US ports plan $50bn in green infrastructure

The American Association of Port Authorities (AAPA) has revealed that US ports are expected to spend nearly $50 billion on green infrastructure over the next ten years, with hydrogen playing a major role in their plans. The survey covered AAPA’s membership and showed that ports are most interested in electric cargo handling equipment, shore power for vessels at berth, electric grid infrastructure, and hydrogen energy infrastructure. The survey also found that 58% of respondents had begun studying projects to serve vessels with alternative fuels, including hydrogen, LNG, and ammonia.

However, the AAPA survey also showed that 83% of port authorities were having difficulties sourcing equipment and materials for green infrastructure from US manufacturers. In order for these projects to take place, the ports need funding. The Inflation Reduction Act has earmarked funding for ports by introducing Grants to Reduce Air Pollution at Ports worth $3 billion, which will support the purchase and installation of zero-emission equipment and technology at ports.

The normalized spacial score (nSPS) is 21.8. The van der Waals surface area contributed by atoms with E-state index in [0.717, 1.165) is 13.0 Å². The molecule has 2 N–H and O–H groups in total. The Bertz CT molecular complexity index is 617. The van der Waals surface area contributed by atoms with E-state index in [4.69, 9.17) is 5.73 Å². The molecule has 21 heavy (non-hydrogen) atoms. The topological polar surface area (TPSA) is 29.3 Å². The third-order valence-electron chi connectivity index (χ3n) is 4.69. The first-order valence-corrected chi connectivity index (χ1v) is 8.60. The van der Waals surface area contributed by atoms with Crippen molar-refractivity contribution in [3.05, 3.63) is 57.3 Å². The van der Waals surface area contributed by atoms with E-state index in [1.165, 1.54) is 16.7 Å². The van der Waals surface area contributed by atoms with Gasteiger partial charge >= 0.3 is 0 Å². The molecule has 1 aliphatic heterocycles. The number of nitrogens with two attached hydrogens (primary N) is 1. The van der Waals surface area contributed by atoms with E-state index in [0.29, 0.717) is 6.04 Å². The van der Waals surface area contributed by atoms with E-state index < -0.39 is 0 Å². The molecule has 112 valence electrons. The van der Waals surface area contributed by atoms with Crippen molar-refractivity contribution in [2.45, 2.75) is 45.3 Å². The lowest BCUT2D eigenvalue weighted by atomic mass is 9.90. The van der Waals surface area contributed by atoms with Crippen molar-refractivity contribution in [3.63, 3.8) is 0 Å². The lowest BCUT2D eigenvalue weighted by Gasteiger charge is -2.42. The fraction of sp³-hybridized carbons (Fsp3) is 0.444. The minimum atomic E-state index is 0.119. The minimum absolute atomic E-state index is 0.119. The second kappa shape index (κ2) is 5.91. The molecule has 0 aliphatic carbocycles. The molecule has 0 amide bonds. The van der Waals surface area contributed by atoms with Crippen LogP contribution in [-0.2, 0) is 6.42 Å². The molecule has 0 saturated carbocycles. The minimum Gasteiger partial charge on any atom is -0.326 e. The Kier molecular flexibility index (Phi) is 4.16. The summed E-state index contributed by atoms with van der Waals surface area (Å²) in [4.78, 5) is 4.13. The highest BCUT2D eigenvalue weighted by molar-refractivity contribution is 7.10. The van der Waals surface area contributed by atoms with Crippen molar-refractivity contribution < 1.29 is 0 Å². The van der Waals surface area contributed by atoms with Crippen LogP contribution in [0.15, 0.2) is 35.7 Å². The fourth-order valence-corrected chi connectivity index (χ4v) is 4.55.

On the hydrogen front, the Port of Corpus Christi is working on several projects to become a green hydrogen hub. The port’s Horizons Clean Hydrogen Hub (HCH2) has joined hands with Trans Permian’s H2Hub in submitting a single application through the US DOE Regional Clean Hydrogen Hubs Programme. The planned projects within the H2Hub include production and hydrogen derivatives from diverse feedstocks as well as mobility projects, including hydrogen fuel cell bus manufacturing, hydrogen refuelling stations, municipal transit projects, and freight mobility projects.

Hydrogen fuel cells have multiple benefits for electrifying many of the port vehicles and equipment that are currently powered by diesel, such as overhead cranes, gantries, container handlers, terminal tractors, drayage trucks, and more. Ports present myriad use cases for fuel cell power and are also ideal locations for establishing hydrogen infrastructure to support the machinery used on-site, as well as for providing hydrogen to marine vessels and to drayage trucks and other vehicles that constantly enter and leave the port. Ports can also take advantage of their strategic positions to become hydrogen import/export hubs, an opportunity being explored by multiple port authorities.

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